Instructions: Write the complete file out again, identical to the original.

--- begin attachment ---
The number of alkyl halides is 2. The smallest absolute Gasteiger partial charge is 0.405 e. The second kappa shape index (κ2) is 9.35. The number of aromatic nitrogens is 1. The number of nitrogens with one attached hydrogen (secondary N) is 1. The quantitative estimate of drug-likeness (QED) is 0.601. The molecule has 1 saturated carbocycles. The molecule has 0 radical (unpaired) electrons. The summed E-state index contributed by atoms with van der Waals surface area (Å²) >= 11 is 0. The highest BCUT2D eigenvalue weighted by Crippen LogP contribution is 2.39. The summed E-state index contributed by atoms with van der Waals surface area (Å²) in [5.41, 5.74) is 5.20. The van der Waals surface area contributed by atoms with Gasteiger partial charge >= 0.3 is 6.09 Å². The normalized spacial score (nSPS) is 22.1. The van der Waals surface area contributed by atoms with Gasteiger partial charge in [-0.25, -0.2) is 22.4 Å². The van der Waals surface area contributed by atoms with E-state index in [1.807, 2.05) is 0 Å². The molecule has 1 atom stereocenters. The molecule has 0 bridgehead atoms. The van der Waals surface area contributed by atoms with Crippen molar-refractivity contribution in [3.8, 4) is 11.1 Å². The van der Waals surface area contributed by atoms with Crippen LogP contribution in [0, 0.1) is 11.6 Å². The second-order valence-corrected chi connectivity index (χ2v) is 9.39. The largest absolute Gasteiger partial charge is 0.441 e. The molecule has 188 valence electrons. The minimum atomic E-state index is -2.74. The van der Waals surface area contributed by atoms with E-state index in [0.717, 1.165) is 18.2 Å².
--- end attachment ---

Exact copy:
The number of alkyl halides is 2. The smallest absolute Gasteiger partial charge is 0.405 e. The second kappa shape index (κ2) is 9.35. The number of aromatic nitrogens is 1. The number of nitrogens with one attached hydrogen (secondary N) is 1. The quantitative estimate of drug-likeness (QED) is 0.601. The molecule has 1 saturated carbocycles. The molecule has 0 radical (unpaired) electrons. The summed E-state index contributed by atoms with van der Waals surface area (Å²) >= 11 is 0. The highest BCUT2D eigenvalue weighted by Crippen LogP contribution is 2.39. The summed E-state index contributed by atoms with van der Waals surface area (Å²) in [5.41, 5.74) is 5.20. The van der Waals surface area contributed by atoms with Gasteiger partial charge >= 0.3 is 6.09 Å². The normalized spacial score (nSPS) is 22.1. The van der Waals surface area contributed by atoms with Gasteiger partial charge in [-0.25, -0.2) is 22.4 Å². The van der Waals surface area contributed by atoms with E-state index in [1.807, 2.05) is 0 Å². The molecule has 1 atom stereocenters. The molecule has 0 bridgehead atoms. The van der Waals surface area contributed by atoms with Crippen molar-refractivity contribution in [3.8, 4) is 11.1 Å². The van der Waals surface area contributed by atoms with Crippen LogP contribution in [0, 0.1) is 11.6 Å². The second-order valence-corrected chi connectivity index (χ2v) is 9.39. The largest absolute Gasteiger partial charge is 0.441 e. The molecule has 188 valence electrons. The minimum atomic E-state index is -2.74. The van der Waals surface area contributed by atoms with E-state index in [0.717, 1.165) is 18.2 Å².